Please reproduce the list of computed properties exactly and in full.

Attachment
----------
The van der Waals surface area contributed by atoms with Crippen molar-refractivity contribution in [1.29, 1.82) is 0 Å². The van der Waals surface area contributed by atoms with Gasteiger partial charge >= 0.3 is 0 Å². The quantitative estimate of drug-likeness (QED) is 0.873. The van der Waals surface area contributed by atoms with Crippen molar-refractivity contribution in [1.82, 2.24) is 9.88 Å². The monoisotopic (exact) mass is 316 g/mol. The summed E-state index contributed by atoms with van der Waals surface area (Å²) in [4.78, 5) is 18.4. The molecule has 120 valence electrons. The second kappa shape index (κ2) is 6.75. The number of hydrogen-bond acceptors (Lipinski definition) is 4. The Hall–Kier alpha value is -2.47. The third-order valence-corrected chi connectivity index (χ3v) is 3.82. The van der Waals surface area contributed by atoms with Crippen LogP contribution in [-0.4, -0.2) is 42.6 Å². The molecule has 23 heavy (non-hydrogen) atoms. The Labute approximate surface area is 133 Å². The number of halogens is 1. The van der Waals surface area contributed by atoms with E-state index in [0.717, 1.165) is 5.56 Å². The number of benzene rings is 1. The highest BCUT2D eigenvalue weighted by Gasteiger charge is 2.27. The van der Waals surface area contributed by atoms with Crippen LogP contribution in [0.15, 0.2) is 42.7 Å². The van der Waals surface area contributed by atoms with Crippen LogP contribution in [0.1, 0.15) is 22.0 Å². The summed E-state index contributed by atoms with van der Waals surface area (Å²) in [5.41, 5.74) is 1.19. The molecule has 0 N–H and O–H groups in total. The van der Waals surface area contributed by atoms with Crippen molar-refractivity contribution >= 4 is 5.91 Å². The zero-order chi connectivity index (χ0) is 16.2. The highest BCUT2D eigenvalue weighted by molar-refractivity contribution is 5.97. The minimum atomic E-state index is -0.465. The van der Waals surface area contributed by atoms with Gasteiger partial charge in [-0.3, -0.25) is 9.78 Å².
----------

The van der Waals surface area contributed by atoms with Crippen molar-refractivity contribution in [1.29, 1.82) is 0 Å². The van der Waals surface area contributed by atoms with Gasteiger partial charge >= 0.3 is 0 Å². The quantitative estimate of drug-likeness (QED) is 0.873. The van der Waals surface area contributed by atoms with Crippen molar-refractivity contribution in [1.82, 2.24) is 9.88 Å². The monoisotopic (exact) mass is 316 g/mol. The summed E-state index contributed by atoms with van der Waals surface area (Å²) in [4.78, 5) is 18.4. The molecule has 120 valence electrons. The second kappa shape index (κ2) is 6.75. The number of hydrogen-bond acceptors (Lipinski definition) is 4. The Hall–Kier alpha value is -2.47. The third-order valence-corrected chi connectivity index (χ3v) is 3.82. The van der Waals surface area contributed by atoms with Crippen LogP contribution in [-0.4, -0.2) is 42.6 Å². The molecule has 23 heavy (non-hydrogen) atoms. The Labute approximate surface area is 133 Å². The number of halogens is 1. The van der Waals surface area contributed by atoms with E-state index in [0.717, 1.165) is 5.56 Å². The number of benzene rings is 1. The highest BCUT2D eigenvalue weighted by Gasteiger charge is 2.27. The van der Waals surface area contributed by atoms with Crippen LogP contribution in [0.15, 0.2) is 42.7 Å². The van der Waals surface area contributed by atoms with Crippen LogP contribution in [0.1, 0.15) is 22.0 Å². The summed E-state index contributed by atoms with van der Waals surface area (Å²) in [5.41, 5.74) is 1.19. The molecule has 0 N–H and O–H groups in total. The van der Waals surface area contributed by atoms with Crippen molar-refractivity contribution >= 4 is 5.91 Å². The zero-order chi connectivity index (χ0) is 16.2. The highest BCUT2D eigenvalue weighted by molar-refractivity contribution is 5.97. The minimum atomic E-state index is -0.465. The van der Waals surface area contributed by atoms with Gasteiger partial charge in [-0.3, -0.25) is 9.78 Å².